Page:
Rob Engels

After spending all of last week in DC shooting two weddings and two corporate events, it’s nice to be back in Charlottesville where I have my girlfriend, desktop, and a quiet office to start sorting through the 8,000 pictures I shot!

First on the list to be edited is a shoot that I did for my long time friend, Rob Engels. I met Rob about 15 years ago, and he and I eventually worked at Hard Times Cafe together. Rob was patient enough to take me under his wing when I first started working for my stepdad, so when he requested that I shoot him for his new blog,,I jumped at the chance.

After transitioning from the restaurant industry to a corporate lifestyle andbecoming a father of two kids, Rob found himself overweight and unhappy. One day he decided to change his lifestyle, pick himself off the couch, and start running. Flash forward to two years later, where Rob is now an accomplished marathon runner and is in training for a full-fledged Iron Man triathlon scheduled for the summer of 2010.

Rob’s message is simple; anyone can do this. I have always known Rob to be an extremely motivated individual, but the most charming part of his story is that he doesn’t go out there and buy any of the ‘Gucci’ gear. Rob has always had a very boiled down and minimalist approach to everything he does, and now he’s trying to convey that message in his blog.

Taking some of Rob’s advice, I kept things real simple throughout this shoot with one light for the majority of these pictures. The photo above and below were shot around 0900 with anAB 1600 strobe and a giant 30 X 60 softbox. My Vagabond II provided the on scene power and after that it was just a matter of balancing out Rob against the bright morning sun. I cranked down the aperture to my most comfortable setting of F 16 and killed some of the ambient in the background by around -2 stops just before hitting my max sync speed of 1/250th of a second.

It was surprisingly difficult to catch Rob at just the right moment due to a number of factors. To start off, my strobe was set to almost 1/2 power (which is a lot!!!), so I only had one chance to capture the shot for each pass that he made. Plus, you have to keep in mind that the light from the flash is going to freeze everything that it hits, so you really have to remain cognizant of a number of things when working with people in motion. Couple that with the fact that we only had a 30 minute window to make this all happen before the sun became too bright to work with, and I had a real pressure cooker on my hands.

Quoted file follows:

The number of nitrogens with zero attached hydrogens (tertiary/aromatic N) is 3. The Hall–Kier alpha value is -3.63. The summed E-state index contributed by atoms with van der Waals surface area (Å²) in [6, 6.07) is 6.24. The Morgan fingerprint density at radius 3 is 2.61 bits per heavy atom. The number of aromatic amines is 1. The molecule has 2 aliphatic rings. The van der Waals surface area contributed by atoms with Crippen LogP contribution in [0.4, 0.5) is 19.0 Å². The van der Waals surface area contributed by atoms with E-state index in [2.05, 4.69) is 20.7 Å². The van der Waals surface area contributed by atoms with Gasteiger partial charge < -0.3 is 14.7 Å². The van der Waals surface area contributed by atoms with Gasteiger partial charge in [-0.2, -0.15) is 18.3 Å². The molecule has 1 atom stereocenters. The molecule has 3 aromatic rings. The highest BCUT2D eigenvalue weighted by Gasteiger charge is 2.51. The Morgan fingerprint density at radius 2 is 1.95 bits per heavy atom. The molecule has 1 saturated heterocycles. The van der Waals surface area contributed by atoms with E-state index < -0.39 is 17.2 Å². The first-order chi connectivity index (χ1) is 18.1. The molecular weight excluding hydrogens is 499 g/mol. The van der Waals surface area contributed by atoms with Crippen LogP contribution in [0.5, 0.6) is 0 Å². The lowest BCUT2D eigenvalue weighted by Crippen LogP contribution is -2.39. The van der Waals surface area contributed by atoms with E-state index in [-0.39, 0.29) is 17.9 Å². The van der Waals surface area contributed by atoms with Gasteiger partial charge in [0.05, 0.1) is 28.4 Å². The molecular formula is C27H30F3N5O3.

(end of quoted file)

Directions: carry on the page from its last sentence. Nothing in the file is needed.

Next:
Not to fear, everything worked out great and Rob is thrilled with the images that we produced.

A big part of Rob’s blog is going to be dedicated to tips that he’s picked up along the way. These two shots above are there to show his readers the unique stretches that he’s found to work best for distance runners.

When the light on the track became too harsh to overcome with the strobes, we moved to the woods to grab some pics of him running along the trail. Before I was mainly contending with motion, but now I had to deal with a fast rising sun and all the little pockets of light that were starting to break through the trees. One way I found to mitigate some of the harsh fill from the sun was to move the strobes in close to Rob, which in turn made it more difficult for me to frame and created a smaller “bubble of exposure” around where I imagined Rob’s foot striking. After a couple of passes, we nailed the shot above, but my angle was just a hair off which is why you can see that flare up in top right corner.

After the woods we headed back to Rob’s house to take a few macro shots of the gear that he’s using. Since we were indoors, I left the big strobes in the truck in favor of a small camera flash. I brought along myLastolie Ezybox Hot Shoe, which I purchased a while back and haven’t had much use for it since it makes very punchy and dramatic light (not necessary for the majority of my paid client work of weddings and corporate events). The Ezybox was the perfect light modifier for these product shots and I’m very happy with the results this compact combination produced.

You can view the rest of the images from our shoot in the gallery that I’ve posted and be sure to RSS to Rob’s blog or drop in every once in a while to see what he’s been up to.

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4 Responses to “Rob Engels”

  1. Nikhil Bahl says:

    Great job with the photos! You had some challenging lighting and used the strobes to good effect.
    I can attest to Rob’s motivation as we work together.

  2. Nick says:

    Thank you Nikhil!

    Rob sent me a link to your work and you have an incredibly impressive photography background and nature portfolio which makes your compliment that much better!

    The lighting was challenging, and in retrospect I wish I would have hauled another light out to the track for some fill on that first shot since the shadows on the left side of his face may be a bit too harsh.

  3. Patrick M. Ryan says:

    Really nice work on these shots. I am always impressed when someone gets great exposure between bright sunlight and strobe.
    The only thing that bugs me is that wooden bench behind your subject, especially on the stretching pictures. Did you include that on purpose? It seems to clutter your otherwise excellent pictures.


  4. Nick says:


    Thanks a lot, and thank you for leaving a comment on my blog!

    To be honest, I can’t really remember if I noticed the benches but the two different angles with which the shots were taken tells me otherwise.

    It looks like I worked to center the bench between Rob’s legs since I know I am a stickler when it comes to foreground and background objects intersecting.

    Another drawback to our limited time was that I kept the strobe in static location at the bend of the track. If I had scouted the backdrop ahead of time, I probably could have found a better, cleaner place to shoot.